What should I leave behind for my daughter to read after I am gone?
Im 42 years old, I have been divorced since my daughter (only one) was 3. Miraculously we without seeing eachother all but 10-14 days a year we speak everyweek. A special bond between us was created early on. I am now forced to face my own reality of death and a short life. I am not well, physically due to multiple injuries to my lower back from being in the 9-11 attack on the towers. A stressful divorce and a loss of over 6 figures in a matter of 2 weeks caused me to have a major heart attack which left me with 30% functioning, As of 2 weekes ago my cardiologist told me if I do not get a pace maker defib I will certainly have a 100% chance of dying very soon. I am not scared of death, I have died and I did have an out of body experience but I want to prepare myself for things I have been trying to do for my daughter. A 9 yr scrap book, stories of things about her mom and I who met freshman year in college, things that are creative. I want to have a card delivered with a letter from me for all her stepping stones of life from graduation of elementry and high scholl, college, birthdays....etc.
I want to make a video for those times although odds are I will be gone but not out of sight. It's over whelming and need guidance. I need advice on what to include, what not to say, what to make her feel comfort not sad ....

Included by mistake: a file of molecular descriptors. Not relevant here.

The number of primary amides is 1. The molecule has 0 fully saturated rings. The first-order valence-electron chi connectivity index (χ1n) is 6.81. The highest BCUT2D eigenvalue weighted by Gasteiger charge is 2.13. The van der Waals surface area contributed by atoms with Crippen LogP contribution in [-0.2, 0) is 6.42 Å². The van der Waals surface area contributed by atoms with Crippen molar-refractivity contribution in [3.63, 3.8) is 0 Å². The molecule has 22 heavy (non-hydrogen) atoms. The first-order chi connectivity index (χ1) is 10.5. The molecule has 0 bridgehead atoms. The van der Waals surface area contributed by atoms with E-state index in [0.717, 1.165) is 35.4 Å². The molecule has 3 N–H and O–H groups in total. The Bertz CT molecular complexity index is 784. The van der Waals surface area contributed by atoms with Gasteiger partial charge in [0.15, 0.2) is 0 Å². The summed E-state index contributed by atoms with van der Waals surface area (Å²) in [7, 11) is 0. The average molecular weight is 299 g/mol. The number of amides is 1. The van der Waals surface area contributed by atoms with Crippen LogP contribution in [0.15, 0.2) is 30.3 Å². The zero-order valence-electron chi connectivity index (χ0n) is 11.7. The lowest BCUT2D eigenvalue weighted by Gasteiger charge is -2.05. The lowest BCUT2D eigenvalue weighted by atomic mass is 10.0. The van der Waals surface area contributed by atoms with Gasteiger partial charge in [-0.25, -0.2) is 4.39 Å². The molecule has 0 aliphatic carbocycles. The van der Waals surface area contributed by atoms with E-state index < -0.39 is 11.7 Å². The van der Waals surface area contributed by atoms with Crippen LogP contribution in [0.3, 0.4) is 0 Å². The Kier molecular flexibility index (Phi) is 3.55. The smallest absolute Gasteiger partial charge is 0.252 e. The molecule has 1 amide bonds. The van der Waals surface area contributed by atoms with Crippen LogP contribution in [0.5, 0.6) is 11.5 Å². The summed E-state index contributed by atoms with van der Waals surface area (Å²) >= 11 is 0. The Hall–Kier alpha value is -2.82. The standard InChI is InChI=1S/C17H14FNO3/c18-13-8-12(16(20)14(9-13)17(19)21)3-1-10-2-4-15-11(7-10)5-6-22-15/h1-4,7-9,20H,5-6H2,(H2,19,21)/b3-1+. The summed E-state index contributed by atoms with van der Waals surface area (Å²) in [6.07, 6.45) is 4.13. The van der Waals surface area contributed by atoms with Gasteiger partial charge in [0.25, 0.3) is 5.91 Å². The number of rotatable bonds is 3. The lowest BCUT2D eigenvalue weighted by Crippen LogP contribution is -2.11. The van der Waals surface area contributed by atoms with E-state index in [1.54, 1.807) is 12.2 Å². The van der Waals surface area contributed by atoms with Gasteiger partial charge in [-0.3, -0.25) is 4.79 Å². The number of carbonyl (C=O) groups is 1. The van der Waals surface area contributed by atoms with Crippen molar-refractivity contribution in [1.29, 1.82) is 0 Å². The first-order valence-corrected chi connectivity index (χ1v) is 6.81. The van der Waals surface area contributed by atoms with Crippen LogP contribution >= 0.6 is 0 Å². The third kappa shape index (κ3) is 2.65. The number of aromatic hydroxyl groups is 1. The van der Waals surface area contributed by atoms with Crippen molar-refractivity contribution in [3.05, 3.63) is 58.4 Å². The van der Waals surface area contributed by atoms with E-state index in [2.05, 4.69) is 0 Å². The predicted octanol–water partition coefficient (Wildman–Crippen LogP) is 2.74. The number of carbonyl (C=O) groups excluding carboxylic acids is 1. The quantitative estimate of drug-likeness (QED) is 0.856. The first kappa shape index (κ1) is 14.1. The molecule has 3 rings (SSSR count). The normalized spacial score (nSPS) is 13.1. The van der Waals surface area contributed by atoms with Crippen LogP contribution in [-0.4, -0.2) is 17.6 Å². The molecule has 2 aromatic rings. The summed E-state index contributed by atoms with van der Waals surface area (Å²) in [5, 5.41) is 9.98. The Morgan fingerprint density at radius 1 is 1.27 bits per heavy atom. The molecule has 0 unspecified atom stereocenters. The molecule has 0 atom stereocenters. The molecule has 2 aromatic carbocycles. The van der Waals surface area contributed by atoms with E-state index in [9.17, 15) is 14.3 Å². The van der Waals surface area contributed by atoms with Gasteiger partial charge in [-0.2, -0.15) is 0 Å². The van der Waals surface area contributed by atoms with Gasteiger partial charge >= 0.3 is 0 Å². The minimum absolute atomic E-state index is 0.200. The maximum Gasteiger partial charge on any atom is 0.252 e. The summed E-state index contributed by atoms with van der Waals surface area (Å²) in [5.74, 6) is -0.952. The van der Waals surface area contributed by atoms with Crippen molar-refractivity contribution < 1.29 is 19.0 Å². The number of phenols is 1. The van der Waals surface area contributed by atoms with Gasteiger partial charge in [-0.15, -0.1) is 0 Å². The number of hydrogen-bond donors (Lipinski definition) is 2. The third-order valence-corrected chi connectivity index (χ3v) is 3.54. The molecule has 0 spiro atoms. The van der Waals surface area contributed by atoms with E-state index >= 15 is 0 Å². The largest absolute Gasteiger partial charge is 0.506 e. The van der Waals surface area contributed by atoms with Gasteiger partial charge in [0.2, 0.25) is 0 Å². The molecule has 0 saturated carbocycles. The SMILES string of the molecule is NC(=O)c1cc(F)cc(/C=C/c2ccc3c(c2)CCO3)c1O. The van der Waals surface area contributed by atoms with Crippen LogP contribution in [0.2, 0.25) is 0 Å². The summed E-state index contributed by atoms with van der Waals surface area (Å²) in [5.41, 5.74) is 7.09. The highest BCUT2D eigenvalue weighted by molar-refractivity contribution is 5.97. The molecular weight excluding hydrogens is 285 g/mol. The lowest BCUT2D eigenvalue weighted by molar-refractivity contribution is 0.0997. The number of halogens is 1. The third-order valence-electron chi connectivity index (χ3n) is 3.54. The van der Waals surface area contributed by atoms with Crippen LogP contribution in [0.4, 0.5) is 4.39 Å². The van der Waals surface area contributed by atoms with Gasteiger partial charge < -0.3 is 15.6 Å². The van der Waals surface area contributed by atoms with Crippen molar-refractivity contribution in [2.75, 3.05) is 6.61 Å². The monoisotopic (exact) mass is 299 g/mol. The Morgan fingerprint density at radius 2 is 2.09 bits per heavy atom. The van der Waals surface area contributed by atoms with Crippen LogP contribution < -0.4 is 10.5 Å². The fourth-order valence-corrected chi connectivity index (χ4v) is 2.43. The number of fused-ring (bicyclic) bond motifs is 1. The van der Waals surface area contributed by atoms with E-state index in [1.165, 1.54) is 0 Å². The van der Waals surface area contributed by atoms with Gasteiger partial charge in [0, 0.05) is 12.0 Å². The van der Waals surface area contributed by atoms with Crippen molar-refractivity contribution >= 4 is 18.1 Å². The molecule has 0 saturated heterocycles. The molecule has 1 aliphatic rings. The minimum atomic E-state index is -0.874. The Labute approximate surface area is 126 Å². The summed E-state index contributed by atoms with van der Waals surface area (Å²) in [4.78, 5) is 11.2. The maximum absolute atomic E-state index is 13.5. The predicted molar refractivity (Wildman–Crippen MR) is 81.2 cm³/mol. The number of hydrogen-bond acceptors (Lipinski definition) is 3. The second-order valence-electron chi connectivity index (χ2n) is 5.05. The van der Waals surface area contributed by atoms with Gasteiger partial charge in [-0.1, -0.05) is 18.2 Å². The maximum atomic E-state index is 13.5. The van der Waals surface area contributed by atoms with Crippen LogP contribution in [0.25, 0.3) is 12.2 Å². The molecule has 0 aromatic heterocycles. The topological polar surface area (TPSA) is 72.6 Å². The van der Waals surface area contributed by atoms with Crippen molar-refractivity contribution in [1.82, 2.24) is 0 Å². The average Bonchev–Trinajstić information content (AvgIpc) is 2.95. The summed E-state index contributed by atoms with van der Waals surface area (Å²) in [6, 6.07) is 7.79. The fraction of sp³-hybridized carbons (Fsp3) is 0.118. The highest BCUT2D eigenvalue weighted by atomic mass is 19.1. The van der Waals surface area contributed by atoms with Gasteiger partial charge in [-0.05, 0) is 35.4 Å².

I had to read and reread your entry because it sounds like a perfect answer rather than a question.
The scrapbook, cards, letters, and video all sound like great ideas"”and will surely be guided by your own honesty, the closeness of your relationship, and the thoughtfulness and reflection that you have obviously put into your own life and in thinking about your own death.
You already seem to have great ideas about the content. I particularly love marking your daughter's stepping stones in life with cards and letters that a friend or family member could agree to deliver to her. It will surely warm her to get your thoughts and recollections about what these rites of passage meant to you in your life and what you hope they will mean in hers. (On a much lesser note, I cherish the nickel my grandpa gave me when he found my first tooth; he died when I was just a few months old.)
Just say what you would like to say if you were there in person. Perhaps you would get some guidance from your relationship with your own parent or someone else to whom you felt close"”and from thinking about what you loved hearing from them or regret not hearing.
Some of your words might make your daughter sad; some may make her laugh; some might make her angry, wistful, contemplative. But all of that is real"”and likely to be comforting.
I applaud you for this enduring gift you're planning to give her. Perhaps there are other members of the Caring community who have insights to share from their own experiences . . .
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